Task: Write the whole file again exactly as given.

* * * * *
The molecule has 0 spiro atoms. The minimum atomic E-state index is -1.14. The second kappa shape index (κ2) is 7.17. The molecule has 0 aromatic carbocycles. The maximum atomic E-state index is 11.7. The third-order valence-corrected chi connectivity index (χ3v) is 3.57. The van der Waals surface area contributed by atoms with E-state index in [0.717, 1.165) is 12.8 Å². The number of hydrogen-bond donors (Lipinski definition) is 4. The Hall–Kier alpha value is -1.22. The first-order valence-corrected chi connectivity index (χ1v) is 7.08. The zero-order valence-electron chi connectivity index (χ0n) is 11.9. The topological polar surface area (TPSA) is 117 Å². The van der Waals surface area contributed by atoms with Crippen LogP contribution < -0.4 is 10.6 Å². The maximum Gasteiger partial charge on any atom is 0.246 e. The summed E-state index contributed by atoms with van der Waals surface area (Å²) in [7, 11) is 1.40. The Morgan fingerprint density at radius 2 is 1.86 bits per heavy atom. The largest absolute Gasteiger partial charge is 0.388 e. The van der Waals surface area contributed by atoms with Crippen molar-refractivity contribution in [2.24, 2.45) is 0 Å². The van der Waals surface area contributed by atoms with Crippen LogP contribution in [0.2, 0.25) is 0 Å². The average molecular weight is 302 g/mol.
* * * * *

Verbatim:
The molecule has 0 spiro atoms. The minimum atomic E-state index is -1.14. The second kappa shape index (κ2) is 7.17. The molecule has 0 aromatic carbocycles. The maximum atomic E-state index is 11.7. The third-order valence-corrected chi connectivity index (χ3v) is 3.57. The van der Waals surface area contributed by atoms with E-state index in [0.717, 1.165) is 12.8 Å². The number of hydrogen-bond donors (Lipinski definition) is 4. The Hall–Kier alpha value is -1.22. The first-order valence-corrected chi connectivity index (χ1v) is 7.08. The zero-order valence-electron chi connectivity index (χ0n) is 11.9. The topological polar surface area (TPSA) is 117 Å². The van der Waals surface area contributed by atoms with Crippen LogP contribution < -0.4 is 10.6 Å². The maximum Gasteiger partial charge on any atom is 0.246 e. The summed E-state index contributed by atoms with van der Waals surface area (Å²) in [7, 11) is 1.40. The Morgan fingerprint density at radius 2 is 1.86 bits per heavy atom. The largest absolute Gasteiger partial charge is 0.388 e. The van der Waals surface area contributed by atoms with Crippen molar-refractivity contribution in [2.24, 2.45) is 0 Å². The van der Waals surface area contributed by atoms with Crippen LogP contribution in [0.2, 0.25) is 0 Å². The average molecular weight is 302 g/mol.